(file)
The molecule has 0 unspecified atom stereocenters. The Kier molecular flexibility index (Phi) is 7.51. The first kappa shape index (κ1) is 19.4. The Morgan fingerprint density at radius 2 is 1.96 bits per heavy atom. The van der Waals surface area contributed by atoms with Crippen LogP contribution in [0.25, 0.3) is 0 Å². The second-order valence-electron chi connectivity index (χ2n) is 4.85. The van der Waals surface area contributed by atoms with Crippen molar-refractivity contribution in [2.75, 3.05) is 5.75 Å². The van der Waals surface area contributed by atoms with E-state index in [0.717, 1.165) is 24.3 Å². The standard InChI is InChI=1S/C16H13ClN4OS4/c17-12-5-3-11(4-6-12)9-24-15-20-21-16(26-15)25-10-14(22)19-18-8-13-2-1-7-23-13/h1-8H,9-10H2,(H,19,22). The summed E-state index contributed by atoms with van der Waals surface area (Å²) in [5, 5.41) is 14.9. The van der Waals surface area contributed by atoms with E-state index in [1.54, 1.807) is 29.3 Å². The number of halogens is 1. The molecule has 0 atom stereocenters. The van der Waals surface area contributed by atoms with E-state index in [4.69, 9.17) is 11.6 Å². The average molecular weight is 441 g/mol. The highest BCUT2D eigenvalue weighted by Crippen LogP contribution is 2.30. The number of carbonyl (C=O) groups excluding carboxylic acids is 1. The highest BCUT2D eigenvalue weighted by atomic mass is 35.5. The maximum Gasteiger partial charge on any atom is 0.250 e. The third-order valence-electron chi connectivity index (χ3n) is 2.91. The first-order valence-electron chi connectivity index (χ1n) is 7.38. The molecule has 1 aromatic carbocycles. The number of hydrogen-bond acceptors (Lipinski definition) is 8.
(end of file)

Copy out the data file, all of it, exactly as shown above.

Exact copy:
The molecule has 0 unspecified atom stereocenters. The Kier molecular flexibility index (Phi) is 7.51. The first kappa shape index (κ1) is 19.4. The Morgan fingerprint density at radius 2 is 1.96 bits per heavy atom. The van der Waals surface area contributed by atoms with Crippen LogP contribution in [0.25, 0.3) is 0 Å². The second-order valence-electron chi connectivity index (χ2n) is 4.85. The van der Waals surface area contributed by atoms with Crippen molar-refractivity contribution in [2.75, 3.05) is 5.75 Å². The van der Waals surface area contributed by atoms with E-state index in [0.717, 1.165) is 24.3 Å². The standard InChI is InChI=1S/C16H13ClN4OS4/c17-12-5-3-11(4-6-12)9-24-15-20-21-16(26-15)25-10-14(22)19-18-8-13-2-1-7-23-13/h1-8H,9-10H2,(H,19,22). The summed E-state index contributed by atoms with van der Waals surface area (Å²) in [5, 5.41) is 14.9. The van der Waals surface area contributed by atoms with E-state index in [1.54, 1.807) is 29.3 Å². The number of halogens is 1. The molecule has 0 atom stereocenters. The van der Waals surface area contributed by atoms with E-state index in [4.69, 9.17) is 11.6 Å². The average molecular weight is 441 g/mol. The highest BCUT2D eigenvalue weighted by Crippen LogP contribution is 2.30. The number of carbonyl (C=O) groups excluding carboxylic acids is 1. The highest BCUT2D eigenvalue weighted by atomic mass is 35.5. The maximum Gasteiger partial charge on any atom is 0.250 e. The third-order valence-electron chi connectivity index (χ3n) is 2.91. The first-order valence-electron chi connectivity index (χ1n) is 7.38. The molecule has 1 aromatic carbocycles. The number of hydrogen-bond acceptors (Lipinski definition) is 8.